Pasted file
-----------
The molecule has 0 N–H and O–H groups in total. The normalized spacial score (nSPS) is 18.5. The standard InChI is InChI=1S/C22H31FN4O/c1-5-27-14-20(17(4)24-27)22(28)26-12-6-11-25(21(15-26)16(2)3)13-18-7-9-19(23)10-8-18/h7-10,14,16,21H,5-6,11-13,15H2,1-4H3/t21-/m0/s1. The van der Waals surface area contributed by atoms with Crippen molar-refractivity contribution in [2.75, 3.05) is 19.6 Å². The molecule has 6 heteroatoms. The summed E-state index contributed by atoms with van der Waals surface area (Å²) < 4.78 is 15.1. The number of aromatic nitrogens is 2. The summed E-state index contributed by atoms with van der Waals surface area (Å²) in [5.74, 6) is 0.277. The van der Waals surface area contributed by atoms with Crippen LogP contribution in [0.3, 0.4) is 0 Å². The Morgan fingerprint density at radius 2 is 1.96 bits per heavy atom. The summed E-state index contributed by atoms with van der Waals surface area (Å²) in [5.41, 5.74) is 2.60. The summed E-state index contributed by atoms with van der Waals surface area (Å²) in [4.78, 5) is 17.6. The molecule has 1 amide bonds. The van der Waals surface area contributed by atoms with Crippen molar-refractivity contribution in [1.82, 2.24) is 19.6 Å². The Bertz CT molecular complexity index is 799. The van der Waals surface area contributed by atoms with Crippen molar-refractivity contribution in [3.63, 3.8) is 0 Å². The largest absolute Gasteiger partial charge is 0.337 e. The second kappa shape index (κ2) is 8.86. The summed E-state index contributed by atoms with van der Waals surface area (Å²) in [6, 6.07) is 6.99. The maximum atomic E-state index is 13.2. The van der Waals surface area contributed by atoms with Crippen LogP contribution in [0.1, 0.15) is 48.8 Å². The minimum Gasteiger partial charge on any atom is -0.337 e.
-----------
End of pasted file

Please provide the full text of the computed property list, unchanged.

The molecule has 0 N–H and O–H groups in total. The normalized spacial score (nSPS) is 18.5. The standard InChI is InChI=1S/C22H31FN4O/c1-5-27-14-20(17(4)24-27)22(28)26-12-6-11-25(21(15-26)16(2)3)13-18-7-9-19(23)10-8-18/h7-10,14,16,21H,5-6,11-13,15H2,1-4H3/t21-/m0/s1. The van der Waals surface area contributed by atoms with Crippen molar-refractivity contribution in [2.75, 3.05) is 19.6 Å². The molecule has 6 heteroatoms. The summed E-state index contributed by atoms with van der Waals surface area (Å²) < 4.78 is 15.1. The number of aromatic nitrogens is 2. The summed E-state index contributed by atoms with van der Waals surface area (Å²) in [5.74, 6) is 0.277. The van der Waals surface area contributed by atoms with Crippen LogP contribution in [0.3, 0.4) is 0 Å². The Morgan fingerprint density at radius 2 is 1.96 bits per heavy atom. The summed E-state index contributed by atoms with van der Waals surface area (Å²) in [5.41, 5.74) is 2.60. The summed E-state index contributed by atoms with van der Waals surface area (Å²) in [4.78, 5) is 17.6. The molecule has 1 amide bonds. The van der Waals surface area contributed by atoms with Crippen molar-refractivity contribution in [1.82, 2.24) is 19.6 Å². The Bertz CT molecular complexity index is 799. The van der Waals surface area contributed by atoms with Crippen molar-refractivity contribution in [3.63, 3.8) is 0 Å². The largest absolute Gasteiger partial charge is 0.337 e. The second kappa shape index (κ2) is 8.86. The summed E-state index contributed by atoms with van der Waals surface area (Å²) in [6, 6.07) is 6.99. The maximum atomic E-state index is 13.2. The van der Waals surface area contributed by atoms with Crippen LogP contribution in [0.1, 0.15) is 48.8 Å². The minimum Gasteiger partial charge on any atom is -0.337 e.